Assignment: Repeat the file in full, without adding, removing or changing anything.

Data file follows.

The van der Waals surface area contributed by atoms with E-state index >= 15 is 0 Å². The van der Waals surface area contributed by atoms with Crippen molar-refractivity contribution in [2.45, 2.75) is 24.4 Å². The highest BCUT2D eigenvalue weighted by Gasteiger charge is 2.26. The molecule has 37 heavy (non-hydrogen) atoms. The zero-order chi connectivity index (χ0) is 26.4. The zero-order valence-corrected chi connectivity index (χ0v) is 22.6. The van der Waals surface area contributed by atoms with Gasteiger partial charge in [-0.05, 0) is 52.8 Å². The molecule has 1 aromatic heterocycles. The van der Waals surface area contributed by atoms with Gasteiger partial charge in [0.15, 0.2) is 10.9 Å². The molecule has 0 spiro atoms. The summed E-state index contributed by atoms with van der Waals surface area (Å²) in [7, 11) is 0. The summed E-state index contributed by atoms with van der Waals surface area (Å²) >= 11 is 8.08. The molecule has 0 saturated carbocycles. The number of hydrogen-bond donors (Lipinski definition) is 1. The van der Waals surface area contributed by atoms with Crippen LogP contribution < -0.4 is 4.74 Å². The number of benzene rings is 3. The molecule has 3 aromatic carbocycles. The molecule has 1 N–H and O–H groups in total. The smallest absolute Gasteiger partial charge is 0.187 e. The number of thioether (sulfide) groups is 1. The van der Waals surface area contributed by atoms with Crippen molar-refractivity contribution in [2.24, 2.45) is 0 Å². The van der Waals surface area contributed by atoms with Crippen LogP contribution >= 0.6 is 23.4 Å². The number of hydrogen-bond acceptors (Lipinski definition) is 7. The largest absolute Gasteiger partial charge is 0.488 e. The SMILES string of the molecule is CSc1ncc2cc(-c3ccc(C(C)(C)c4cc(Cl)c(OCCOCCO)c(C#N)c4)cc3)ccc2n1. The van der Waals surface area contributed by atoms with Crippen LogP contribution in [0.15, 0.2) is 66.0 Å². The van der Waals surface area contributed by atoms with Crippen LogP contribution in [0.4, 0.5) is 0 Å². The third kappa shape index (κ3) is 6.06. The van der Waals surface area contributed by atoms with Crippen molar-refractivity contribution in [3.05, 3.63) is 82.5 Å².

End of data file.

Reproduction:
The van der Waals surface area contributed by atoms with E-state index >= 15 is 0 Å². The van der Waals surface area contributed by atoms with Crippen molar-refractivity contribution in [2.45, 2.75) is 24.4 Å². The highest BCUT2D eigenvalue weighted by Gasteiger charge is 2.26. The molecule has 37 heavy (non-hydrogen) atoms. The zero-order chi connectivity index (χ0) is 26.4. The zero-order valence-corrected chi connectivity index (χ0v) is 22.6. The van der Waals surface area contributed by atoms with Gasteiger partial charge in [-0.05, 0) is 52.8 Å². The molecule has 1 aromatic heterocycles. The van der Waals surface area contributed by atoms with Gasteiger partial charge in [0.15, 0.2) is 10.9 Å². The molecule has 0 spiro atoms. The summed E-state index contributed by atoms with van der Waals surface area (Å²) in [7, 11) is 0. The summed E-state index contributed by atoms with van der Waals surface area (Å²) >= 11 is 8.08. The molecule has 0 saturated carbocycles. The number of hydrogen-bond donors (Lipinski definition) is 1. The van der Waals surface area contributed by atoms with Crippen LogP contribution < -0.4 is 4.74 Å². The number of benzene rings is 3. The molecule has 3 aromatic carbocycles. The molecule has 1 N–H and O–H groups in total. The smallest absolute Gasteiger partial charge is 0.187 e. The number of thioether (sulfide) groups is 1. The van der Waals surface area contributed by atoms with Crippen molar-refractivity contribution in [2.24, 2.45) is 0 Å². The van der Waals surface area contributed by atoms with Crippen LogP contribution >= 0.6 is 23.4 Å². The number of hydrogen-bond acceptors (Lipinski definition) is 7. The largest absolute Gasteiger partial charge is 0.488 e. The SMILES string of the molecule is CSc1ncc2cc(-c3ccc(C(C)(C)c4cc(Cl)c(OCCOCCO)c(C#N)c4)cc3)ccc2n1. The van der Waals surface area contributed by atoms with Crippen LogP contribution in [0.15, 0.2) is 66.0 Å². The van der Waals surface area contributed by atoms with Crippen LogP contribution in [0.4, 0.5) is 0 Å². The third kappa shape index (κ3) is 6.06. The van der Waals surface area contributed by atoms with Crippen molar-refractivity contribution in [3.05, 3.63) is 82.5 Å².